Then in the New Testament Jesus presents himself in a similar way:
John 6:51-65 â€œI am the living bread that came down from heaven. If anyone eats of this bread, he will live forever. And the bread that I will give for the life of the world is my flesh.â€ 52 The Jews then disputed among themselves, saying, â€œHow can this man give us his flesh to eat?â€ 53 So Jesus said to them, â€œTruly, truly, I say to you, unless you eat the flesh of the Son of Man and drink his blood, you have no life in you. 54 Whoever feeds on my flesh and drinks my blood has eternal life, and I will raise him up on the last day. 55 For my flesh is true food, and my blood is true drink. 56 Whoever feeds on my flesh and drinks my blood abides in me, and I in him.â€
So the call of Wisdom, as she calls on high, is to turn from a wayward path, and turn into her home. There the person will find drink, shelter, safety, contentment, food or provision, and ultimately life. We have life through our relationship with God, and apart from Him is the path of death. Jesus said, â€œI am the way, the truth, and the life, no man comes to the Father except through me.â€ John 14:6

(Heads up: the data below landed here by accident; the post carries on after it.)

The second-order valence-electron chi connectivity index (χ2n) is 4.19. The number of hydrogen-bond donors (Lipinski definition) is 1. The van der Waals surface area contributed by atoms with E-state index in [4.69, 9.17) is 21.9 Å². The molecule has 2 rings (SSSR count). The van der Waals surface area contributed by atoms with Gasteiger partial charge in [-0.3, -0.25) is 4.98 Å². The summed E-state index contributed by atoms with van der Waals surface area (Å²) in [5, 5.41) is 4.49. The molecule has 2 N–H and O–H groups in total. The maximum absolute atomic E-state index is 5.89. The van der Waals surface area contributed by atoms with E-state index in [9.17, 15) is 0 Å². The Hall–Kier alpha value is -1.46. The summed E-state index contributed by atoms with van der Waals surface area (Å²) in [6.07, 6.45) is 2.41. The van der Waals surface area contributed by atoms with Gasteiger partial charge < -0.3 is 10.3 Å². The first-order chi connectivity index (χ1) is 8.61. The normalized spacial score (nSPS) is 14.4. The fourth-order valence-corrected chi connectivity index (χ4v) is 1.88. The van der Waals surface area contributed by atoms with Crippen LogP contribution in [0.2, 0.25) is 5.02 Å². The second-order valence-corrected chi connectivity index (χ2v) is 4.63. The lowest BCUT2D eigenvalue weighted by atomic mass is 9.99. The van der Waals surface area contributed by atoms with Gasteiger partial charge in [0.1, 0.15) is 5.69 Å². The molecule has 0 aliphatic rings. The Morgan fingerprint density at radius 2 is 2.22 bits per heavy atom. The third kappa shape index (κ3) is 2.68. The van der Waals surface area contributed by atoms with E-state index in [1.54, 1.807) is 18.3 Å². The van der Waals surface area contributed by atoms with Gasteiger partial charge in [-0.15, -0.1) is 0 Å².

If the traveler as he stand out in the street hears wisdomâ€™s cry, and says, â€œIâ€™ll wait, let me think about it, and goes on his way â€“ then he has made a decision to reject wisdom â€“ you canâ€™t wait to make a decision to follow Jesus, either you accept Him or reject Him.
How Do We Choose? (vv. 7-12)
â€œ7 Whoever corrects a scoffer gets himself abuse, and he who reproves a wicked man incurs injury. 8 Do not reprove a scoffer, or he will hate you; reprove a wise man, and he will love you.
9 Give instruction to a wise man, and he will be still wiser; teach a righteous man, and he will increase in learning. 10 The fear of the Lord is the beginning of wisdom, and the knowledge of the Holy One is insight. 11 For by me your days will be multiplied, and years will be added to your life. 12 If you are wise, you are wise for yourself; if you scoff, you alone will bear it.â€
So in vv. 7-12 we have two types of people described here â€“ (1) one person if you correct them, or try to teach them, will turn on you and you will be abused. This person is described as a foolish person, a scoffer of the things of God, and they will end up hating you. All because you made a comment about their behavior on Facebook, or asked them about something in their life that concerned you.